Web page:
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Lockheed Vega 5B Cockpit, Amelia Earhart

Heavier Than Air Flight 1927

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Aircraft design took a sudden, almost unprecedented step forward in 1927. Sure, the customary procession of faster, more deadly military aircraft continued. But something else was in the air. The challenge of crossing the Atlantic Ocean, and traveling in luxury airliners to the four corners of the world beckoned. Of course, this was only in its infancy, although  Fokker  and Farman were getting closer to daring to do it. Meanwhile...
Armstrong Siddeley Two-Row Radial Engine (circa 1927)

Heavier Than Air Flight 1926

Large passenger aircraft continued to make inroads into production schedules, after Deutscher Aero Lloyd merged with Junkers Luftverkehr to create Luft Hansa. New generation airliners boasted more spacious seats, in-flight meals, and even night beds. But others were more utilitarian, with passenger budgets in mind. The U.S. Air Force learned to entertain the public with higher speeds, and barnstorming events. Junkers continued to take the lead with metal air frames...
Preliminary Study Into Nuclear Powered Airships

The 1954 American NUCLEAR Powered Airship Program

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The American Nuclear Powered Airship Program President Dwight Eisenhower addressed the United Nations on December 8, 1953, when he argued the need to stop nuclear weapon proliferation. He hoped to see atoms used for peace, although his dream went largely unfulfilled. Nuclear power for flight had intrigued the U.S. throughout the Cold War. It would help maintain a round-the-clock defensive presence, armed with powerful nuclear weapons in case the Soviet Union...
Areas of the World Covered by Commercial Aviation in 1925

Heavier Than Air Flight 1925

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There were many hopeful designs that never made it to these pages because they were not sufficiently successful (if at all) to make lasting contributions.  Simulation technology was primitive. Aviation was sometimeas a semi hit-and-miss-affair despite the accumulation of knowledge. JANUARY 1925 Czechoslovak Aero A.11 Light Bomber / Reconnaissance Biplane The Aero A.11 was a light bomber and reconnaissance biplane that formed the basis for several future military developments. Around 250 were...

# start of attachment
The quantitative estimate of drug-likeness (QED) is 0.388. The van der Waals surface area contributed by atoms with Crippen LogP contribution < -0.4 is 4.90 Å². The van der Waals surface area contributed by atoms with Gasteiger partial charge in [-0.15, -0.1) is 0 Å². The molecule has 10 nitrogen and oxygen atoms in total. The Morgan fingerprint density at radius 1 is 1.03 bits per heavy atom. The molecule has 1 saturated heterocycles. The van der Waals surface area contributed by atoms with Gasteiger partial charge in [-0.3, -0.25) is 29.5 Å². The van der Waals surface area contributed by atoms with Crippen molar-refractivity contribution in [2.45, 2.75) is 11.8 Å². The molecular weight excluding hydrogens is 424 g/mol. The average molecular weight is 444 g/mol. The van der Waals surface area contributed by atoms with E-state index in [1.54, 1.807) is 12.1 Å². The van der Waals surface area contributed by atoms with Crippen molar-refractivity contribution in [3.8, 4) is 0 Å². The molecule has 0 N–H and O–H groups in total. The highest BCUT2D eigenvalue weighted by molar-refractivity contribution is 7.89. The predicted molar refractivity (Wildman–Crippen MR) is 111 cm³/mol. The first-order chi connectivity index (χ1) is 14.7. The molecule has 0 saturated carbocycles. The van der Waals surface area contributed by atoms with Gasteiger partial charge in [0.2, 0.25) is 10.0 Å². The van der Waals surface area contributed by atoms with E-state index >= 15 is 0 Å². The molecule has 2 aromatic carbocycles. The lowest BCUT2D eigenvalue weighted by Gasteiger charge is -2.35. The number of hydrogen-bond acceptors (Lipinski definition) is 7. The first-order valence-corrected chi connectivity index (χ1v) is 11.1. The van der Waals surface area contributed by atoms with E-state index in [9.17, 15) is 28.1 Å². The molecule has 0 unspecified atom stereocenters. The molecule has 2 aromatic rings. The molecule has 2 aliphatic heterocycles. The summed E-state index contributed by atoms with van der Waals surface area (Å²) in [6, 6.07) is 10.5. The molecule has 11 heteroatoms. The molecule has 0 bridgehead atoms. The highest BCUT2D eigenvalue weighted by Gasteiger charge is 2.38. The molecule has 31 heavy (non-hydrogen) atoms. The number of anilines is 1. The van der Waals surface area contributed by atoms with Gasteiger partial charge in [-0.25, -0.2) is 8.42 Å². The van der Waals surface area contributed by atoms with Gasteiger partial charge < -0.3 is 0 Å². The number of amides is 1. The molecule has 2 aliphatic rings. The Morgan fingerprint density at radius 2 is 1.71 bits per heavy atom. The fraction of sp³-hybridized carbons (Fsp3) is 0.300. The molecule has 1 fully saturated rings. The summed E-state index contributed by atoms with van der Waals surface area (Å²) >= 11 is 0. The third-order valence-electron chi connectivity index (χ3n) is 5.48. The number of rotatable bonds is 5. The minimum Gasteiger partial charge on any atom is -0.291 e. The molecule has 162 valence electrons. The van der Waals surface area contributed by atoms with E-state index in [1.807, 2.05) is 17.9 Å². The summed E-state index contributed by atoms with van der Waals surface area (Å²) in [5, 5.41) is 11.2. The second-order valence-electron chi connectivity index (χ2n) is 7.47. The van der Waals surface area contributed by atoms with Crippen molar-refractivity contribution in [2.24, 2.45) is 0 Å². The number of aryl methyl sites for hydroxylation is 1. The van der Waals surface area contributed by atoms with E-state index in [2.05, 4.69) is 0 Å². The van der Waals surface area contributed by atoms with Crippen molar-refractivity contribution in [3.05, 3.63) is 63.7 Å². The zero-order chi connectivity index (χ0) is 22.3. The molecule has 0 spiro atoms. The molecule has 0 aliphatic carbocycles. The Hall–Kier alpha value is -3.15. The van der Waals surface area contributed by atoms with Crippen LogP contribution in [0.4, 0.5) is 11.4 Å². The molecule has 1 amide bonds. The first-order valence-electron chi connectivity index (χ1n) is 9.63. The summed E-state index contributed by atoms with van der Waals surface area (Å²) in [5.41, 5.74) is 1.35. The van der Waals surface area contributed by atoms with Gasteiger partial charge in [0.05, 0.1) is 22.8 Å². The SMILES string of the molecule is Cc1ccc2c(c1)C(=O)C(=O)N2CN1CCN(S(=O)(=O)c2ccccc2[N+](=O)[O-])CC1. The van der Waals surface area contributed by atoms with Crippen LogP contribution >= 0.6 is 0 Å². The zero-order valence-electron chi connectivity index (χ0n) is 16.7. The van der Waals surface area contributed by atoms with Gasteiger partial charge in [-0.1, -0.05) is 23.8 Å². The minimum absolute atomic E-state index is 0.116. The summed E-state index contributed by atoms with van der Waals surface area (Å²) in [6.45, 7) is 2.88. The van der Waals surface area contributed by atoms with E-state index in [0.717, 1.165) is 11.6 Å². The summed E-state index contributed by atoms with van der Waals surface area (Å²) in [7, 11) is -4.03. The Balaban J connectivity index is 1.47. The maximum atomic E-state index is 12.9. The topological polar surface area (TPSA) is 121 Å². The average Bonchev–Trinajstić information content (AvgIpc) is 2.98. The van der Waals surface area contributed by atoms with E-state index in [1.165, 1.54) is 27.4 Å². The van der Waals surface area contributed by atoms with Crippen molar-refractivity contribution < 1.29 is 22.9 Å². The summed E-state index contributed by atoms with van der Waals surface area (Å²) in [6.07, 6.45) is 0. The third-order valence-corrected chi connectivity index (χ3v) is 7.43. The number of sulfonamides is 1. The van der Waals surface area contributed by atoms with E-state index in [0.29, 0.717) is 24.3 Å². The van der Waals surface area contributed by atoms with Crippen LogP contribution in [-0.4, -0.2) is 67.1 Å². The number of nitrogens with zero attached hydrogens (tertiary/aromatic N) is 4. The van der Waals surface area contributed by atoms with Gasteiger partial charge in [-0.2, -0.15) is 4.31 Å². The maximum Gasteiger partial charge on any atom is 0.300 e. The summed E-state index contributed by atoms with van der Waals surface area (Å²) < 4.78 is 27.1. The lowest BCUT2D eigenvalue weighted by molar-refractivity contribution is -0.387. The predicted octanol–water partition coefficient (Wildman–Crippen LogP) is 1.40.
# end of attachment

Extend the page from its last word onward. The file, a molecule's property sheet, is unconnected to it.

Walter Five-Cylinder, Air-Cooled, Radial Engine

Heavier Than Air Flight 1924

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The aviation industry moved into a more relaxed phase in 1924. The main manufacturers seemed comfortable supplying their military or commercial niches, or both. There was a definite uptick in interest in passenger travel, especially in larger more luxurious aircraft. The main protagonists from World War 1, Germany, France, United Kingdom and United States continued to hold the technical lead. However, other players were knocking on doors, as the focus finally...
Stern view of Akagi Carrier with Mitsubishi B1M and B2M bombers (1934)

Heavier Than Air Flight 1923

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The First World War to-end-all-wars continued to fail to live up to its name in 1923. The old animosities continued. The United States and Britain kept replenishing their reserves, while Germany built military aircraft in surrogate countries, and Japan stretched its naval aircraft wings. But there were lighter moments too, as air passenger travel literally began to take off, mainly in small airplanes but with a few larger, luxurious aircraft....
Bristol Jupiter VII Engine on Display at the Shuttleworth Collection

Heavier Than Air Flight 1922 Moving Forward

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1922 continued the uptick in new aircraft design, and construction. Better fighters and bombers were in demand for colonial wars, while seaplanes lined up for innovative aircraft carriers launching from ship yards. Several innovative fast racing aircraft kept the bar above 200 mph. While passenger aircraft, large and small continued to tempt the new taste for passenger flight. The overall trend showed the industry had shrugged off the anything-goes culture of...
The Curtis Record-Breaking D-12 Engine

Heavier Than Air Flight 1921 Moving Forward

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Aircraft manufacture ticked up in 1921. However, this time the focus was more on military aircraft required for local conflicts, and maintaining self-defense capability.  The United States military developed an interest in winning competitions, and broke the 200-mph barrier. Japan entered the arena as it manufactured its own airplanes for aircraft carriers. Civilian air transport continued to test its wings by developing local routes, although it focussed on small aircraft while...
Blackburn Company Advertisement Announcing the Blackburn Dart

Heavier Than Air Flight 1920 A Time for Consolidation

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1920 was a year for consolidation, after rapid progress in World War 1. Hostilities had taken fixed wing aircraft to new heights and top speeds. Civilians were attracted to their potential for carrying passengers and freight on a commercial basis when hostilities ended. However the supply of war surplus airplanes dampened demand for new models. But the military were restless because they wanted to retain air superiority in their domains. Aircraft...